New Brunswick

Distracted driving message isn't getting through, police say

Fredericton drivers are not getting the message about the dangers of distracted driving as police say the number of tickets are not dropping.

Police officer has seen drivers using cellphone for online banking and Facebook while in traffic

The Fredericton Police Department says the number of tickets issued for distracted driving has increased compared to last year.

Fredericton drivers are not getting the message about the dangers of distracted driving, as police say the number of tickets is not dropping.

Const. Patrick Small said most people have a cellphone and they're attached to that cellphone even when it should be safely out of reach.

"They're always sending messages … I feel as though because they use it so often, they feel so comfortable with it, that they feel as though they can drive and use the phone at the same time," he said.

In 2015, between June 1 and Sept. 1, police handed out 105 tickets to drivers for using handheld electronic devices.

During the same stretch in 2016, 130 tickets were issued to offenders, according to the department's statistics.

When Small heads out on duty, he said he knows it will be only a matter of minutes before he catches his first law breaker.

Policing the roads for cellphone users is one of his specialties. Small said no matter how often motorists are warned, they still aren't getting the message.

Small also volunteers to be a plainclothes officer, standing by the side of the road during operations and watching for distracted driving.

He said many people wouldn't believe the things motorists try to get away with when they're behind the wheel.

Common misconceptions

Fredericton Police Const. Patrick Small has seen drivers checking Facebook and accessing online banking while behind the wheel. (CBC)

He said one common misconception drivers have is that when a vehicle is stopped at a light or in heavy traffic, it is not illegal to pull out their handheld devices and use them.

They're wrong, Small explained.

"I've seen people using electric razors to shave. I've seen people putting on lipstick, curling their eyelashes, applying mascara, reading newspapers, eating a bowl of cereal and I've seen people reading a book," he said.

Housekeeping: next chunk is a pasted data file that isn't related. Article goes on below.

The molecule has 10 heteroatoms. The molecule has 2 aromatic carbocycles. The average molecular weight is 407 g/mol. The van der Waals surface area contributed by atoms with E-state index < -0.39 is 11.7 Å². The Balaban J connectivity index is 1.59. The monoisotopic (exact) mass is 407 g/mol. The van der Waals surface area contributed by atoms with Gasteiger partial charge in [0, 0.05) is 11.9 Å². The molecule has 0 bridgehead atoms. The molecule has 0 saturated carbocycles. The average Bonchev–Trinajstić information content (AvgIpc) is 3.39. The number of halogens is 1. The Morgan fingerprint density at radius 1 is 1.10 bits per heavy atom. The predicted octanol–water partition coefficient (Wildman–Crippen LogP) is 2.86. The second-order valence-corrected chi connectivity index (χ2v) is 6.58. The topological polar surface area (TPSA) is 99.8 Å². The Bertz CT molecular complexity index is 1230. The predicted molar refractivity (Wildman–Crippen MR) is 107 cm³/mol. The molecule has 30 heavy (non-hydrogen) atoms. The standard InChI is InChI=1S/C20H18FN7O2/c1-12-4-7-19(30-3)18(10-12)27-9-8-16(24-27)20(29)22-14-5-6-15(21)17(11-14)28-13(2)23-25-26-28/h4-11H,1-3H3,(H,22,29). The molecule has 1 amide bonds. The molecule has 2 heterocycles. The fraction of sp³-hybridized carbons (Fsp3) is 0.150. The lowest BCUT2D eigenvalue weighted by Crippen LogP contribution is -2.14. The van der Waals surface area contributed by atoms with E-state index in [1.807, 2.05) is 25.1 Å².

Small said those examples may not be the same as trying to use an electronic handheld device behind the wheel, but all of them take the driver's eyes off the road and their concentration away from driving. 

During patrols in the city, Small said he has also watched people take their phones out and check Facebook or write up their grocery list.

On one foot patrol, he came up alongside a car on Regent Street and watched the driver do his online banking in the car.

"I stood there watching and there was somebody logging into their Scotiabank app," Small said.

When a vehicle is in traffic, Small gets the driver to pull over to the side of the road.

"I'm able to speak with them safely and I just let them know that the reason they're being stopped is for using a hand-operated electronic device. I obtain their documents and I write a ticket," he said.

Tickets don't come cheaply

A ticket for using an electronic handheld device behind the wheel will cost a driver $172.50 as well as three demerit points on their licence.

Some people try to deny any wrongdoing until Small tells them he can identify the colour of the phone they are using and the name of the bank they have been accessing.

An offence doesn't come cheap.

Small said a ticket for using an electronic handheld device behind the wheel will cost the driver $172.50 as well as three demerit points on their licence.

So, for many drivers, the cellphone tickets have become an annoyance.

"The $172.50 fine to a lot of people, it's the price of doing business," Small said.

"A lot of the people that we see out there using their cellphones are people that work from their vehicle. So, contractors, real estate agents, really anybody that works out of their vehicle as their office. They're not the only ones, but they're quite a common one that we see."

Small said the cellphone offenders are also more likely to be older drivers, despite the impression some people have that young people would be more likely to talk on their phones while driving. 


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